As you can probably guess, the inside was not done particularly well. The IDE and floppy cables were on the verge of obstructing the airflow to the CPU and their proximity was also needlessly adding to the noise level of the computer. In addition to this the video card and the two PCI cards were all placed next to each other, obstructing airflow to the video card's heatsink.
The PC - Inside, as improved by myself in under 10 minutes
The PC - Inside, as improved by myself in under 10 minutes (alternate view)
Some minor re-arrangement of the cables solved a lot of (potential) problems and only took a few minutes. In my experience, all you will need to drastically improve the airflow in a cheap assembled PC is a few rubber bands, string or anything that will hold a few IDE, floppy and LED cables together. I also moved the SBLive! and NIC as far away from the GeForce2 MX as I could. This made some difference as the video card got really hot before and is now just warm to the touch.
A touch irritating was the fact that the audio cable from the CD-ROM was connected to the onboard audio device as opposed to the installed SBLive!'s CD-input. This was clearly an oversight, but one which might cause a lot of problems for someone who has no idea of how these things are supposed to be connected.
The Heatsink on the CPU, which is quite large for a Pentium 3 CPU, is copper-based and has a quiet ball-bearing fan on it. Its design reminds me a great deal of a brand-name cooler called a "Volcano II" but I could not find any recognisable markings on the heatsink or the fan.
Never one to shy away from looking under the bonnet, I decided to remove the heatsink. The heatsink came off very easily and after removing the heatsink I noticed that the retailer applied WAY too much thermal paste. I have no real way of knowing the quality of the thermal paste they applied, however anything more than a hair's width of a smear is usually too much and will end up impeding the heat-transfer. I always keep some "arctic silver" thermal paste around, so I removed the white paste from the CPU and the heatsink using a tissue and a cotton bud and then applied a thin smear on the CPU. This reduced the temperature of the CPU by a staggering 7C!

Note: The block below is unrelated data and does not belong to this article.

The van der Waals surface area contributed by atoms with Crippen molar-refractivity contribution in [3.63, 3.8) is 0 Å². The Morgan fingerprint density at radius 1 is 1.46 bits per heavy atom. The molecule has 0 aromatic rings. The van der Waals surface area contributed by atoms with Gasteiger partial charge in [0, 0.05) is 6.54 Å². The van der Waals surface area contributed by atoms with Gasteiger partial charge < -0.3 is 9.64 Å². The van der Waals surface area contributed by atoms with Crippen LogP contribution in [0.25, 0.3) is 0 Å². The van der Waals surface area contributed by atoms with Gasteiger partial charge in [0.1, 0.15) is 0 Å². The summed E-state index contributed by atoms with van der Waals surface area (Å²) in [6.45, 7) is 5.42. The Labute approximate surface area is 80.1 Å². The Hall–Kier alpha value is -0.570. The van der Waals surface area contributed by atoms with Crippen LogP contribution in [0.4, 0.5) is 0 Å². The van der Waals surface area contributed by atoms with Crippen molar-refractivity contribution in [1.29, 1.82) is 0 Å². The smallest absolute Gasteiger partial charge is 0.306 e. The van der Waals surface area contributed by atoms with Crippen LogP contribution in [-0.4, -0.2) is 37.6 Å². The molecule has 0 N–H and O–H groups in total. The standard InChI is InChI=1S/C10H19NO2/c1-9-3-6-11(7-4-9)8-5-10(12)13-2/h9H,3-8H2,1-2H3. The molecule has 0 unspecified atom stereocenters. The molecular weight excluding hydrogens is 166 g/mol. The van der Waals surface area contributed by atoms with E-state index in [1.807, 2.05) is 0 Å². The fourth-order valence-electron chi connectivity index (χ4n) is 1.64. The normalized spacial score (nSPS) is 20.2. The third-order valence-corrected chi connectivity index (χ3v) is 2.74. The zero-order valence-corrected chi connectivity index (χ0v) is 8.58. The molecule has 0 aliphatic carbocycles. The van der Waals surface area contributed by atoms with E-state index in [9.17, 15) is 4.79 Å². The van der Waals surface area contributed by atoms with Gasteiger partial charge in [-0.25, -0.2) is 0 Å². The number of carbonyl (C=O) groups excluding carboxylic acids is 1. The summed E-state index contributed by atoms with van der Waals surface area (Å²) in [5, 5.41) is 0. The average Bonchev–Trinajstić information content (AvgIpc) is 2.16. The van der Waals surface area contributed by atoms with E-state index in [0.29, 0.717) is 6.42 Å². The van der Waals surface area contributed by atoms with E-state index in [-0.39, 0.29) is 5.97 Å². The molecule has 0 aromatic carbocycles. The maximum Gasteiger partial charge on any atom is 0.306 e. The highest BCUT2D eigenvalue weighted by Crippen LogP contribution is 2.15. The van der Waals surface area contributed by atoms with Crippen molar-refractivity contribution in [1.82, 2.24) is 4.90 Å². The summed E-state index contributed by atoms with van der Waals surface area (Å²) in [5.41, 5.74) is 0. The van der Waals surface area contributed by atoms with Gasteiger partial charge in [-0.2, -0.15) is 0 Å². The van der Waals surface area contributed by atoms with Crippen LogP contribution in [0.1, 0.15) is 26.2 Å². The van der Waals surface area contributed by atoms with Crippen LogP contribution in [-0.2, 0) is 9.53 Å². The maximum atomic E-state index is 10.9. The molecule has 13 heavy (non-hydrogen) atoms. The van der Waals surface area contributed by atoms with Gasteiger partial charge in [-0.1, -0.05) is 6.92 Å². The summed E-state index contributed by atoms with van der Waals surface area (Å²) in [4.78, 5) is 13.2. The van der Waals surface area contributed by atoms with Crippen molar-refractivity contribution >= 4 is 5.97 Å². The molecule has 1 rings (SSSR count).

The floppy drive (Mitsumi), CD-ROM (ASUS) and HDD (IBM) are all standard makes and models often found in brand-name PCs, but I was a bit disappointed to find that the IBM drive was a model DTLA-305070 (30GB, 2MB buffer, 8.5ms seek, 7200rpm) as it has a high rate of failure and the series was quietly discontinued because of this design flaw.
The GeForceII MX video card, RealTek network card and SBLive! sound card are all very proven, reliable but slightly dated products. The SBLive! model in this machine is in fact 3 years old now.